Want the same bike that Damon Huffman has? No problem. The MXA spec detective has ferreted out all the information you would need to build the bike of your dreams. Unfortunately, many of the parts are special one-off works items, but for the most part you could make your RM125 very close to Damon Huffman’s. These are the factory Suzuki specs:

Horsepower: 34 claimed at the countershaft

Stock horsepower: 28.5 at the countershaft

Cylinder/head: Standard w/ works porting

Piston/rings: Standard

Cylinder clearance: 0.003”

Ring gap: 0.012-0.013”

Spark plug/gap: ’96 preproduction NGK R6918B/8/0.7mm (0.0276”)

Gas: VP-C12 108 octane

Premix oil/ratio: Bel-Ray H1R/32:1

Ignition black box: Kokusan Denki (retards quicker for more revs)

Ignition lower stator: Stock

Ignition timing: 0 degrees BTDC (standard)

Exhaust valves: Works (wider)

Exhaust valve governor/linkage: Standard

Exhaust valve adjustment: Tightened 1-1/4 turn

Carb: Keihin 38 PWK (36 PWK stock)

Jetting: 180 main, 60 pilot, 1467M needle in 3rd-clip position, #6 slide, air screw adjusted 1-1/2 to 2 turns out

Reeds: Standard block, stops & petals w/17mm top stiffeners (cut down stock petals)

Pipe: Unpainted works

Muffler: Bill’s Pipes round aluminum

Crank: Standard

Clutch basket: Works hard-coated aluminum

Clutch plates: FCC sintered

Outer clutch cover: Standard

Inner clutch cover: Works magnesium

Gearbox oil: 800cc 80w Bel-Ray (+50cc for more cooling)

Water pump impeller cover: Works magnesium

Coolant: 50/50 distilled water/Texaco antifreeze

Forks: Showa twin chamber (re-valved production per new 125 Supercross rules) 

Fork-oil height: 450cc (Showa does not use height measurement. In order to achieve the standard 170mm oil height, 435cc of oil is required per leg.)

Fork spring rate: 0.41 (indoor)/0.39 (outdoor)/0.38 (stock)

Triple clamps: Works magnesium top and aluminum bottom + or – up to 2mm (per track)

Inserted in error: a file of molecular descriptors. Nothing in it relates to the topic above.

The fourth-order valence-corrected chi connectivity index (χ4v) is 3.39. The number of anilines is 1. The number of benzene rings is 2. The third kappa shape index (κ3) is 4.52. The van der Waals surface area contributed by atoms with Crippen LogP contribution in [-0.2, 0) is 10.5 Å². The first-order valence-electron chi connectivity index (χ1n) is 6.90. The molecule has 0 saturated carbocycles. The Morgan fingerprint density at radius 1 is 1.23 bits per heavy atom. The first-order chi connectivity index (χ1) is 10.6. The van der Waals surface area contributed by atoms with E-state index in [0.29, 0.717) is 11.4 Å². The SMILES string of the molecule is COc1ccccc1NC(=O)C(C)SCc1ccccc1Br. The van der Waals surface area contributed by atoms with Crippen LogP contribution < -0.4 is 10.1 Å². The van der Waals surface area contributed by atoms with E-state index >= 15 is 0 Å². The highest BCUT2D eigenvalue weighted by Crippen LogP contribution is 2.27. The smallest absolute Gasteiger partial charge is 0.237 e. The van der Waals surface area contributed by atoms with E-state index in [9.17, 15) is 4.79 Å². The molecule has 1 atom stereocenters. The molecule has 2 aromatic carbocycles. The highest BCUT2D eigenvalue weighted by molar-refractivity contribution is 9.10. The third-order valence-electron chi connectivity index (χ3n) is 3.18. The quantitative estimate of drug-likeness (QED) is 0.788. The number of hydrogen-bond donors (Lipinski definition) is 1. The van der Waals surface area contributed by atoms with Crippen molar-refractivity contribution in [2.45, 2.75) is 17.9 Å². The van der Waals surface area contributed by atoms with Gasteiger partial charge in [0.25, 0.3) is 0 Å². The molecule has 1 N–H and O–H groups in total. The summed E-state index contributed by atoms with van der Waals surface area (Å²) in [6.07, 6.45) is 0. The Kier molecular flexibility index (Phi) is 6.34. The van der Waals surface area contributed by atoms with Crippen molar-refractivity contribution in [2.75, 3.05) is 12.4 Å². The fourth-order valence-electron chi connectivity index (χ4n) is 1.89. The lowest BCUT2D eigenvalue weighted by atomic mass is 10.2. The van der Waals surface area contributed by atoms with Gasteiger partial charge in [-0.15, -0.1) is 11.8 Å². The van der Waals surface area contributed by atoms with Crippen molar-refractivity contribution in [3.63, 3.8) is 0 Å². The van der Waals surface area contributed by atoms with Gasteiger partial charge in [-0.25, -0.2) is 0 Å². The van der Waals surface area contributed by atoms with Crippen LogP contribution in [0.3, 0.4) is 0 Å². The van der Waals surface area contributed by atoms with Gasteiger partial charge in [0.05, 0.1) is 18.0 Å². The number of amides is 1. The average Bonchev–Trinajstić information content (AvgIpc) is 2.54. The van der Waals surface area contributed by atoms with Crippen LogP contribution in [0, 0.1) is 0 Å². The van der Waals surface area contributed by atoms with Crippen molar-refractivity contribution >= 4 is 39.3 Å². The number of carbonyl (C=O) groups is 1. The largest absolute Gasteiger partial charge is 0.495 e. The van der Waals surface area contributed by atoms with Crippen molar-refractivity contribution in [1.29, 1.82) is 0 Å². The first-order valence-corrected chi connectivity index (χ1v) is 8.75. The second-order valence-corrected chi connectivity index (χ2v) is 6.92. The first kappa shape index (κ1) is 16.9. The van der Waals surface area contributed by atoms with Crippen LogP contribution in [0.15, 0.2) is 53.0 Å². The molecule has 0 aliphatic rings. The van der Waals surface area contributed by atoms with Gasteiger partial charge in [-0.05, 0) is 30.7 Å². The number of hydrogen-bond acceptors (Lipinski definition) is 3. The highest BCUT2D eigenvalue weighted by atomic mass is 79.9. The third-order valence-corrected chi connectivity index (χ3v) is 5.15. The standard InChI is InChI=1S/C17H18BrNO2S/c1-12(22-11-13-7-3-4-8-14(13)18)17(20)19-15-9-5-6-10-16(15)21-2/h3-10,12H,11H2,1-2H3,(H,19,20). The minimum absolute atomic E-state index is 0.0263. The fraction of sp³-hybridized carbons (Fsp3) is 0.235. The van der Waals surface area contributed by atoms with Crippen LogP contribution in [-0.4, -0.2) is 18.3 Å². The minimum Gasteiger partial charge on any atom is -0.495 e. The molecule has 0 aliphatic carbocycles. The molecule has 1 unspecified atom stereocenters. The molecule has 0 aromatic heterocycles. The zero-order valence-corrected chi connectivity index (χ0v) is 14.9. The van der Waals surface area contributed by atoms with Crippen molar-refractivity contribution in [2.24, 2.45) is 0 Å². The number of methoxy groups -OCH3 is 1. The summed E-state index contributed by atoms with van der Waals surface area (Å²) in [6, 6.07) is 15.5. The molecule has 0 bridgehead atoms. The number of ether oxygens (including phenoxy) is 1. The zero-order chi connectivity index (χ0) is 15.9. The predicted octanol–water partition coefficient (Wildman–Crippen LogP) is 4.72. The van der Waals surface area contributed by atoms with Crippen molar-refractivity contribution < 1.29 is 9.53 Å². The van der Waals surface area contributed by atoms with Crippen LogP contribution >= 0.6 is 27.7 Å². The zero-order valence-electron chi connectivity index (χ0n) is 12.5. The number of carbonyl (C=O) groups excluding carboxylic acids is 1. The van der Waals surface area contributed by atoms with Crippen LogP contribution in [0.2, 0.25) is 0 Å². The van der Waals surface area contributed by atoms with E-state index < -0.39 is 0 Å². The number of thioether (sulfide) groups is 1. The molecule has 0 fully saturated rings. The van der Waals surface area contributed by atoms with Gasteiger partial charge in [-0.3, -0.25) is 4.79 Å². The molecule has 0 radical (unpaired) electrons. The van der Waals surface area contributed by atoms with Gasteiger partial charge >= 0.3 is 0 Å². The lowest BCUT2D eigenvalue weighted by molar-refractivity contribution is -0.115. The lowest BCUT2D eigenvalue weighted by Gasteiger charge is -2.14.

Shock: Showa revalved production

Shock pressure: 10 kg/cm (142.2 psi)

Shock spring rate: 5.0 (indoors)/4.8 (outdoors)/4.8 (stock)

Linkage: Works bottom link (more progressive)

Weight: 203 lb. (stock-210 claimed)

Air box: Standard w/ top (air boot sealed for outdoors)

Air filter: Pre-oiled Twin Air

Air/manifold boots: Standard

Front sprocket: 12-tooth (standard)

Rear sprocket: 51-tooth (49 stock)

Chain: DID ERT 520 non-O-ring

Chain rollers: Works (lighter & smaller diameter.)

Handlebar/width: Answer Pro Taper/31.5

Clutch lever: Works shorty clutch

Clutch lever play: 5mm at lever ball

Shifter: Standard/level position

Throttle: Stock

Grips: Stock

Pegs: Factory titanium

Axles: Works chromoly

Gas tank: Works plastic (lighter)

Seat: Tecnosel standard cover

Graphics: Tecnosel 1995 works-Suzuki-style

Fork guards: Streamlined stockers

Rear master-cylinder guard: Works

Motor mounts, linkage pivots & body bolts: Titanium

Guide plate: Works aluminum

Front hub: Shaved and polished

Front rim: Takasago Excel 1.60” (stock width)

Front tire: Dunlop 490 80/100-21 (hard terrain), Dunlop 755 80/100-21 (soft terrain)

Front tire pressure: 10.5-11 psi

Rear hub: Works magnesium

Rear rim: Takasago Excel 1.85”(stock/2.15” (hard tracks)

Rear tire: Dunlop 695 100/90-19 (hard terrain), Dunlop 752 100/90-19 (soft terrain)

Rear tire pressure: 12-13 psi

Spokes: Standard